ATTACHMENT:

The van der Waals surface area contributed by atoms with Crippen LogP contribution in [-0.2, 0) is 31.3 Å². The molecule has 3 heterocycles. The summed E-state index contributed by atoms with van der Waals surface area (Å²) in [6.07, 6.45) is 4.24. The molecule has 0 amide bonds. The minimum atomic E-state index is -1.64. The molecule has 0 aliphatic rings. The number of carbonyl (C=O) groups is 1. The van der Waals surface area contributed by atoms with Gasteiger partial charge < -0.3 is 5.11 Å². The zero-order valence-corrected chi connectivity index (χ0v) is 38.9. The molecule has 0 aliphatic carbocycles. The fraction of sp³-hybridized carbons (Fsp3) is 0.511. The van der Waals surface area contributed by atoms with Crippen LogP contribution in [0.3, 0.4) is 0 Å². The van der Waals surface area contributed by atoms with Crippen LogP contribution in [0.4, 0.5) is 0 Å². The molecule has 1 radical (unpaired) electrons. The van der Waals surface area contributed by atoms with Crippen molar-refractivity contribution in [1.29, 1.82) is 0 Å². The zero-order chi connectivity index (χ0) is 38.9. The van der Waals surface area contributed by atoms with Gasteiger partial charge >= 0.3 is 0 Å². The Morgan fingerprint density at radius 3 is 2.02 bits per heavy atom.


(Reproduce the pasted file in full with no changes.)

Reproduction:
The van der Waals surface area contributed by atoms with Crippen LogP contribution in [-0.2, 0) is 31.3 Å². The molecule has 3 heterocycles. The summed E-state index contributed by atoms with van der Waals surface area (Å²) in [6.07, 6.45) is 4.24. The molecule has 0 amide bonds. The minimum atomic E-state index is -1.64. The molecule has 0 aliphatic rings. The number of carbonyl (C=O) groups is 1. The van der Waals surface area contributed by atoms with Gasteiger partial charge < -0.3 is 5.11 Å². The zero-order valence-corrected chi connectivity index (χ0v) is 38.9. The molecule has 0 aliphatic carbocycles. The fraction of sp³-hybridized carbons (Fsp3) is 0.511. The van der Waals surface area contributed by atoms with Crippen LogP contribution in [0.3, 0.4) is 0 Å². The van der Waals surface area contributed by atoms with Crippen LogP contribution in [0.4, 0.5) is 0 Å². The molecule has 1 radical (unpaired) electrons. The van der Waals surface area contributed by atoms with Crippen molar-refractivity contribution in [1.29, 1.82) is 0 Å². The zero-order chi connectivity index (χ0) is 38.9. The van der Waals surface area contributed by atoms with Gasteiger partial charge >= 0.3 is 0 Å². The Morgan fingerprint density at radius 3 is 2.02 bits per heavy atom.